• We’re also seeing changes in vector-borne diseases – infectious diseases like malaria, dengue, even Zika – and the range of these diseases is increasing in altitude and latitude. Also, the life cycles of the vectors – the mosquitoes and ticks that carry the diseases – are being altered by climate change.
  • After extreme weather events, we see not only the trauma from flooding and extreme damage to infrastructure – causing hundreds of deaths like this summer with the hurricanes – but also the breakouts of water-borne disease. This happens after the fact, when water supplies, sewage systems and food-growth areas are all mixed and spread out after these weather events.
  • We’re seeing degraded air quality over huge swaths; even in the U.S., huge swaths of the American West have been affected all summer from wildfires, which are now more intense and long-lasting than anytime in the historical record.
  • For people who suffer from allergies, the aero-allergen seasons are longer and the pollen counts are higher than we’ve ever seen.
  • From the sea-level rise caused by global warming, we’re seeing higher storm surges, and there’s been a slow erosion, particularly of low-lying areas in the low-lying nations in the Pacific and Indian oceans. These are communities, and in some cases nations, that are looking at the best science and saying, ‘We probably won’t have a home in 100 years.’ So we are now actually seeing migrations of people who are resettling in places like Australia and New Zealand.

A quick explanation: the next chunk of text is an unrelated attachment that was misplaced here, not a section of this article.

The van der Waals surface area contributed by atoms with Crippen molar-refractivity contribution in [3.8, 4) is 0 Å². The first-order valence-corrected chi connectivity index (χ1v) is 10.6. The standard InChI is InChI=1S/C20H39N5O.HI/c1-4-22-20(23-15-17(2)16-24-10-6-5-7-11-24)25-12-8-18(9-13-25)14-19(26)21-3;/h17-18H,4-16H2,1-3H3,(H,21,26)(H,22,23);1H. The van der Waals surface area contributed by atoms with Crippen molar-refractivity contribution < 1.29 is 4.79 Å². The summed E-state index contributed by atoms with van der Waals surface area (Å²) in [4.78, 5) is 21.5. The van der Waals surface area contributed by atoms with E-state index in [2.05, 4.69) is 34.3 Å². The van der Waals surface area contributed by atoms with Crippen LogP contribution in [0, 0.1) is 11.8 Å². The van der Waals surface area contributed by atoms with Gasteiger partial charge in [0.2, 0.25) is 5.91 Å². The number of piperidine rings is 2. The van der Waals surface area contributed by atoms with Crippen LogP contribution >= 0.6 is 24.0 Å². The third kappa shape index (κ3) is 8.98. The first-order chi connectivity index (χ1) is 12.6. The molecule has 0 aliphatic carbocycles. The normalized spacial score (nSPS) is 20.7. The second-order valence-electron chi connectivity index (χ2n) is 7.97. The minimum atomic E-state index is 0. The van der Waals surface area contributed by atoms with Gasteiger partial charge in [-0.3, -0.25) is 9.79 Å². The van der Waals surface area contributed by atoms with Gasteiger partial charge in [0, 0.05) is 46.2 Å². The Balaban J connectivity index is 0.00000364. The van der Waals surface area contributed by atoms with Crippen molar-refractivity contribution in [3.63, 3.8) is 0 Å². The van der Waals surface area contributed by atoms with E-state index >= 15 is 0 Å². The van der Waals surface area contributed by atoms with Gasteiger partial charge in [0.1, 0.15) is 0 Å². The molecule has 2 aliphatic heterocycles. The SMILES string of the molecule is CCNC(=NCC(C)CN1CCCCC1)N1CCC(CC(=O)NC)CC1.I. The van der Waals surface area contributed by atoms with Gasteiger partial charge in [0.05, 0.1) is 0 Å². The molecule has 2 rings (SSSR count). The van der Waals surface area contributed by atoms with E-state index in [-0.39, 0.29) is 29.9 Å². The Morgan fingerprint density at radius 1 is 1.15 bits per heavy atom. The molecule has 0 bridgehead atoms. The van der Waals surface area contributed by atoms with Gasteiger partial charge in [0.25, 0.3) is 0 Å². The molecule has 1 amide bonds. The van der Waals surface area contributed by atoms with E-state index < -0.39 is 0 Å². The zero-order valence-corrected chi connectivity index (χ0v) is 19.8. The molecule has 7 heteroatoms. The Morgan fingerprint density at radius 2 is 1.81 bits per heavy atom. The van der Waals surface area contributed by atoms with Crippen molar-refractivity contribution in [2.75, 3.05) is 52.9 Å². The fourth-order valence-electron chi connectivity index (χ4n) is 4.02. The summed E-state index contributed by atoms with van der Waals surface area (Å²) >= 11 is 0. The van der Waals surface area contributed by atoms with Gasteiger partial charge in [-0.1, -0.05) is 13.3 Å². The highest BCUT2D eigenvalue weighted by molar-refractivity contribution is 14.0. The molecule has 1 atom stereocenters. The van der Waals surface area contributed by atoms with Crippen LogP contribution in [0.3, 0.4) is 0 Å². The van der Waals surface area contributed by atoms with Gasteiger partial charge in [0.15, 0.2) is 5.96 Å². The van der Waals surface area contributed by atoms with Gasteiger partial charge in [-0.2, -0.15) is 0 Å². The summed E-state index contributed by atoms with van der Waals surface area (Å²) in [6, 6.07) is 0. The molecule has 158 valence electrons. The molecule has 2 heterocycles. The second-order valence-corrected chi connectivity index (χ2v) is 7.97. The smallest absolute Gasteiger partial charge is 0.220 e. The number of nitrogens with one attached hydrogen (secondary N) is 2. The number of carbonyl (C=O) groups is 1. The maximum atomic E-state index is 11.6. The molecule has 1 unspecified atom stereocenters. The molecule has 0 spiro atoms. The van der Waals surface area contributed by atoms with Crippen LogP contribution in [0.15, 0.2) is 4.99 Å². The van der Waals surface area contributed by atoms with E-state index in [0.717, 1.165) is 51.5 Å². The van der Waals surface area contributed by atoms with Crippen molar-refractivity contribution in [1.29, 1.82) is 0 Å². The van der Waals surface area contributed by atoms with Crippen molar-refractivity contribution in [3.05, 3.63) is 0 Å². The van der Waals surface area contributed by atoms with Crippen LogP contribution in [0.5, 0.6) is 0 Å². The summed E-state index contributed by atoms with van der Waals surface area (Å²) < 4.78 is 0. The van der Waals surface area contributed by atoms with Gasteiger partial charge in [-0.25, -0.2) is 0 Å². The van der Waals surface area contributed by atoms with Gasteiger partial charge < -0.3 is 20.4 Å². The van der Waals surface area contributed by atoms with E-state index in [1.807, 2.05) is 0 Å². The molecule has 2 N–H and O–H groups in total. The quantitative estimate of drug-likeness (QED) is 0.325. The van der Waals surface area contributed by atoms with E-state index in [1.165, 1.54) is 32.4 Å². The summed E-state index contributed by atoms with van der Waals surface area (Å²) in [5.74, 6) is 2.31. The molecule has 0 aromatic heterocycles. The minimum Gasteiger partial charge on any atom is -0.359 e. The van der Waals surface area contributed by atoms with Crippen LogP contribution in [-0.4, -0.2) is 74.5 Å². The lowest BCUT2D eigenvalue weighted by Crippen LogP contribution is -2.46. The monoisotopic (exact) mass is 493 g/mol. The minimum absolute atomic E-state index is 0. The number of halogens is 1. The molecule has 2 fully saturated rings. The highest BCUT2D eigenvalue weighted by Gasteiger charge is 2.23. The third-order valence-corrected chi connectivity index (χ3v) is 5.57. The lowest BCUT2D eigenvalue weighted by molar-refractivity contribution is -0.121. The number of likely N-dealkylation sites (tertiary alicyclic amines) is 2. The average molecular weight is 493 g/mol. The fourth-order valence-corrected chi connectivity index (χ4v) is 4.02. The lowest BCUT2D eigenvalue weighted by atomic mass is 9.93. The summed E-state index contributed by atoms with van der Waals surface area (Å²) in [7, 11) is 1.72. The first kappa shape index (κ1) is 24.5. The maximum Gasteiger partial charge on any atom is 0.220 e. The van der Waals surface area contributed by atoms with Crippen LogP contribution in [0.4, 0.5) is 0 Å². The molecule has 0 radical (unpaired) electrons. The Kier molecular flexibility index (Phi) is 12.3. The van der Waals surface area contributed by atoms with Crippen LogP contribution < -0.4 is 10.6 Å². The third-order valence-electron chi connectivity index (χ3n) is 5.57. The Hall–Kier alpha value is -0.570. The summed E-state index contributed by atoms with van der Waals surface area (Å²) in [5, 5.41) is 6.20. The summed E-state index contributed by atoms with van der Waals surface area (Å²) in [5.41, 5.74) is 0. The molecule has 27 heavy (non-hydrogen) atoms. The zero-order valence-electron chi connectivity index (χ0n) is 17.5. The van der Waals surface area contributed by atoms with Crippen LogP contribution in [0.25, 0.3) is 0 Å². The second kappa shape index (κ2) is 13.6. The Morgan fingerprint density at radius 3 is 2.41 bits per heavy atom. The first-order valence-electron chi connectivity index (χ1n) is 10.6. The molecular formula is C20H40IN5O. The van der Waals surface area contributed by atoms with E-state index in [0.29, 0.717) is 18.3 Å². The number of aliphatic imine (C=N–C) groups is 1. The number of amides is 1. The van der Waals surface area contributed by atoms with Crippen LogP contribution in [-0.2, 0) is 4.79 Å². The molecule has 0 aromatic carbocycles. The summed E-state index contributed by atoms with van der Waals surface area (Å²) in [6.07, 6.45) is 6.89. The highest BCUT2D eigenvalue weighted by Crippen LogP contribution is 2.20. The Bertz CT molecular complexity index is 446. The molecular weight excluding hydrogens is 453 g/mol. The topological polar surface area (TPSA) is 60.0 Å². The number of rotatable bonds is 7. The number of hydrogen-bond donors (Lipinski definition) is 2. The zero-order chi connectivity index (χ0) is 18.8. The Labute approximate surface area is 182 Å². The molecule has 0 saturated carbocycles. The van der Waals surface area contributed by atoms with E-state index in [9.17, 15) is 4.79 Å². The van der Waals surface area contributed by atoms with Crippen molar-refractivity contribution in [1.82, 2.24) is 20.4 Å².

• There are also force multipliers. Food security is affected by extreme weather; extreme precipitation events, extreme drought events and extreme heat events all disrupt food supply. In poverty-stricken areas, when the food supply is disrupted, food insecurity and the consequential malnutrition or even starvation becomes more at risk than it was previously.

‘We know this is coming’

Today: Someone may say, “Even though you’re a scientist, you’re not a climatologist, you’re not a meteorologist. Why should we listen to you on the subject of climate change?” If someone were to say that to you, what would be your response?


Book "Enviromedics" Jay Lemery, MD, associate professor of medicine in the CU School of Medicine, co-authored "Eviromedics: The Impact of Climate Change on Human Health."


Lemery: That’s exactly right. It’s time that we as physicians, as health care providers, as the people who deal with injury and sickness and even death, step forward and say, ‘This is the same thing. What we’re seeing and what we can anticipate as drivers of morbidity and mortality, we know this is coming.’ So it’s important to hear it from your doctor, from those of us who wear the metaphorical white coat, and say, ‘This is a big deal.’ We’ve spent a lot of time delivering altruistic-oriented messages – ‘Save the whales’ or ‘Love mother Earth’ – or abstract messages – like ‘There’s 400 parts per million of carbon dioxide in the atmosphere’ – but I don’t think those messages have worked.